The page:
Hints and Tips for Log Storage
Knowing how to season firewood, and how to store it once it is seasoned, will make sure your wood burning experience is much easier and far more cost-effective. By managing your log storage efficiently, you can save money too.
Investing in larger quantities, especially in summer, can save considerable money in the long term. Your time and effort in learning this process and finding a reliable log supply company, purchasing a solid log store, or making one yourself, will be worth the effort in money saved.
Dry seasoned firewood burns cleaner with less smoke and produces more heat from less wood. If you use your firewood for cooking too, such as in an outdoor oven or chiminea, then (arguably) your food will taste far better too!
One of the most common pitfalls is to pile firewood logs onto the ground and completely cover the whole pile with tarpaulin or plastic sheeting. Covering them this way simply seals moisture inside which will encourage mould and ultimately decay within the logs.
Creating a raised tarpaulin tent would be a better idea and will allow airflow. So, it is best to choose the right log storage solution for the job at hand.
Many people who depend solely on logs for heat often have two or three log stores side by side for 3-years’ worth of logs.
One can be storing newly felled wood, one is in its first year of seasoning, whilst you use the third. If you store your firewood in a closed shed or storage unit, it is advisable to let it season outside before putting it in the shed.
Lastly, when stacking chopped firewood in a big loose pile, safety should be a priority.
Make sure your stacks are stable and not liable to tip over, either onto you or your children and pets.
We suggest that stacking loose logs more than 4 feet high is asking for trouble.
Keeping them neatly stacked in a ventilated log store – whether home built or bought – would be much safer.
A Google search will show you many, many different ways to do this - in the US it seems to be quite an art!
Swapping to logs as fuel
The number of people in the UK choosing to swap to logs, from other sources of heating and solid fuels as a method of heating, has increased significantly recently. This is certainly due to the huge rise in the cost of power during 2022, with probably more increases to come.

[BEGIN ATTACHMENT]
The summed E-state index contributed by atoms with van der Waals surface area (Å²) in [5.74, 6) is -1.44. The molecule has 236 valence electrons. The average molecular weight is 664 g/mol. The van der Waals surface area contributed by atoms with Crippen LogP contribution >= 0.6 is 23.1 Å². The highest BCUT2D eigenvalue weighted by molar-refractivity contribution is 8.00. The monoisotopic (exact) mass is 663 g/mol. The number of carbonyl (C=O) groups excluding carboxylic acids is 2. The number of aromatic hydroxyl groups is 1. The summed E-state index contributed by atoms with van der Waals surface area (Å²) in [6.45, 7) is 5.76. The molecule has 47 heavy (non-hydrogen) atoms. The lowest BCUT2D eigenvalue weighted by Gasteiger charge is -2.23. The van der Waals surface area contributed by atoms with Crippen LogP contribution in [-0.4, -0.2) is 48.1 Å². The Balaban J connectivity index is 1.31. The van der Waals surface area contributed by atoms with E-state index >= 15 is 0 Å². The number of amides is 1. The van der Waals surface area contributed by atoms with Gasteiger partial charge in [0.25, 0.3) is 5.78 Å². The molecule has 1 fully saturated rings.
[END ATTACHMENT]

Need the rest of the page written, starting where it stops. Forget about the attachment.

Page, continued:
Many of us have invested, especially during the long hot summer of 2022, in more outdoor furniture, barbeques, gazebos, perhaps also a fire pit, a brazier, a chiminea, or especially the passion for outdoor ovens lately.
We find many more people are enjoying their outdoor spaces while the weather is good during spring, summer, and autumn.
If what is predicted (at the time of writing) for the autumn of 2022 comes true, then having an outdoor oven or wood-burning fire pit may not have been such a bad investment.
Energy prices have skyrocketed, and power cuts are predicted for the UK in late 2022 and early 2023.
Conventional fossil fuels have increased in price, as we all know, but equally, there are large increases in the price of wind and solar power too - although none of us can understand why - has the sun’s output and the wind suddenly become more expensive? No, we are told (by our green energy company), but the ‘processing of the power’ has. Now, oddly, it’s the same price as gas and oil!
It may be that the price of logs increases to meet the new demand, as is often the case, so it would be a good idea to do the planning and economics first.
There are many romantic ideals and a vision of wood-burning fires for heat, but it does need a little more effort to do than flicking a switch for electricity.
Gathering around the fire
There is something quite wonderful, relaxing, and mesmerising about watching a natural kindling flame dance in a fire. The faint aroma of wood smoke and watching wood embers glow - it's no wonder we choose to sit around the fire in a circle and recount times past with family and friends. It is very therapeutic.
Wood burning emits a lovely aroma, especially from fruit woods, and if you use kiln-dried logs, you will get the extra benefit of producing a consistent, high heat output too.
Sitting out in the garden in the summer or autumn months and enjoying the comfort and gentle warmth of a log fire as the sun goes down is very relaxing and good for the soul. Back to our roots perhaps!
Imagine creating a small log fire in your garden and cooking sausages on sticks, making toast or toasting marshmallows and chestnuts on an open fire. Add a little summer music perhaps, and put away our electronic devices, it is a very memorable social experience that brings people together.
Romantic and idyllic it may be (in my humble opinion), but it wouldn’t be right if I didn’t stress the importance of supervision and safety when making open fires.
Keep children and pets away from open fires. Ensure flames are shielded from combustible materials and people. During very dry weather, do not use open fires outdoors to avoid grass fires (remember summer 2022!).
Decisions, Decisions ...
Whether you’re trying to be more proactive in being prepared for oil or electricity outages; want to save money on heating expenses; are looking to be more ecologically friendly; or you just love the smell and feel of a real wood-burning fireplace or wood stove, there’s a lot to consider before switching over to one completely.
There are pros and cons to wood-burning systems, and you’ll want to have all the information you can to make a decision about whether or not to have a wood-burning fireplace.